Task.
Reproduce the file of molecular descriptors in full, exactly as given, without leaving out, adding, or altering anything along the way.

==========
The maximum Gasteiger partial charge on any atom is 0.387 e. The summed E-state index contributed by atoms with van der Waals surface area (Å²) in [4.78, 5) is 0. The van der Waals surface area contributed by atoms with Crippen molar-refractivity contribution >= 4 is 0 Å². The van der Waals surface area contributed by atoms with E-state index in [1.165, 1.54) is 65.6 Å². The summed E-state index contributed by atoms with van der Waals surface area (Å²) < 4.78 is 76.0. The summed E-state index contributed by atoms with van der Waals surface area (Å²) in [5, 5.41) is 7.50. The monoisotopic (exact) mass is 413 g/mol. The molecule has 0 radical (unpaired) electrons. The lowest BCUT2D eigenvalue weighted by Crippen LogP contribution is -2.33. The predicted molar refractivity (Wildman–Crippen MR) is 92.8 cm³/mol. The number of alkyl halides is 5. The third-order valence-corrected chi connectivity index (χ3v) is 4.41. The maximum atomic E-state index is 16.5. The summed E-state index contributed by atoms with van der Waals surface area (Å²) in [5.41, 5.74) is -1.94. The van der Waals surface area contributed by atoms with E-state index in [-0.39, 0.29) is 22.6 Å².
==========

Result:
The maximum Gasteiger partial charge on any atom is 0.387 e. The summed E-state index contributed by atoms with van der Waals surface area (Å²) in [4.78, 5) is 0. The van der Waals surface area contributed by atoms with Crippen molar-refractivity contribution >= 4 is 0 Å². The van der Waals surface area contributed by atoms with E-state index in [1.165, 1.54) is 65.6 Å². The summed E-state index contributed by atoms with van der Waals surface area (Å²) < 4.78 is 76.0. The summed E-state index contributed by atoms with van der Waals surface area (Å²) in [5, 5.41) is 7.50. The monoisotopic (exact) mass is 413 g/mol. The molecule has 0 radical (unpaired) electrons. The lowest BCUT2D eigenvalue weighted by Crippen LogP contribution is -2.33. The predicted molar refractivity (Wildman–Crippen MR) is 92.8 cm³/mol. The number of alkyl halides is 5. The third-order valence-corrected chi connectivity index (χ3v) is 4.41. The maximum atomic E-state index is 16.5. The summed E-state index contributed by atoms with van der Waals surface area (Å²) in [5.41, 5.74) is -1.94. The van der Waals surface area contributed by atoms with E-state index in [-0.39, 0.29) is 22.6 Å².